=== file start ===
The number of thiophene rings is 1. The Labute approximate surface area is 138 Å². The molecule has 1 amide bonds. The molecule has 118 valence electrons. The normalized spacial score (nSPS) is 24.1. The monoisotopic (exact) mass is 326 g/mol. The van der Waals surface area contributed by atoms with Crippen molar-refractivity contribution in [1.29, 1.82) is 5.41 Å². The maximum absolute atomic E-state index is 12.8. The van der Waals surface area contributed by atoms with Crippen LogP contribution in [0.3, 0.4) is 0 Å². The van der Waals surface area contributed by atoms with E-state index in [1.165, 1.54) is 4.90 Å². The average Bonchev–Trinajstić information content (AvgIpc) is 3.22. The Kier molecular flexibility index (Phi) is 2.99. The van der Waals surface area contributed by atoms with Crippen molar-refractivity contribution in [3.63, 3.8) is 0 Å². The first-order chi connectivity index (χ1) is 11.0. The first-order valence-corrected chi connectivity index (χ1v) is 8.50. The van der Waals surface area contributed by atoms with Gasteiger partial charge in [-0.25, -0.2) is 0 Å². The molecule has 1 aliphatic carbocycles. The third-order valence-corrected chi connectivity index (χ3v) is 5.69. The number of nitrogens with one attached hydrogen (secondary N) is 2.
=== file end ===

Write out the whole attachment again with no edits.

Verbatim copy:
The number of thiophene rings is 1. The Labute approximate surface area is 138 Å². The molecule has 1 amide bonds. The molecule has 118 valence electrons. The normalized spacial score (nSPS) is 24.1. The monoisotopic (exact) mass is 326 g/mol. The van der Waals surface area contributed by atoms with Crippen molar-refractivity contribution in [1.29, 1.82) is 5.41 Å². The maximum absolute atomic E-state index is 12.8. The van der Waals surface area contributed by atoms with Crippen LogP contribution in [0.3, 0.4) is 0 Å². The van der Waals surface area contributed by atoms with E-state index in [1.165, 1.54) is 4.90 Å². The average Bonchev–Trinajstić information content (AvgIpc) is 3.22. The Kier molecular flexibility index (Phi) is 2.99. The van der Waals surface area contributed by atoms with Crippen molar-refractivity contribution in [3.63, 3.8) is 0 Å². The first-order chi connectivity index (χ1) is 11.0. The first-order valence-corrected chi connectivity index (χ1v) is 8.50. The van der Waals surface area contributed by atoms with Gasteiger partial charge in [-0.25, -0.2) is 0 Å². The molecule has 1 aliphatic carbocycles. The third-order valence-corrected chi connectivity index (χ3v) is 5.69. The number of nitrogens with one attached hydrogen (secondary N) is 2.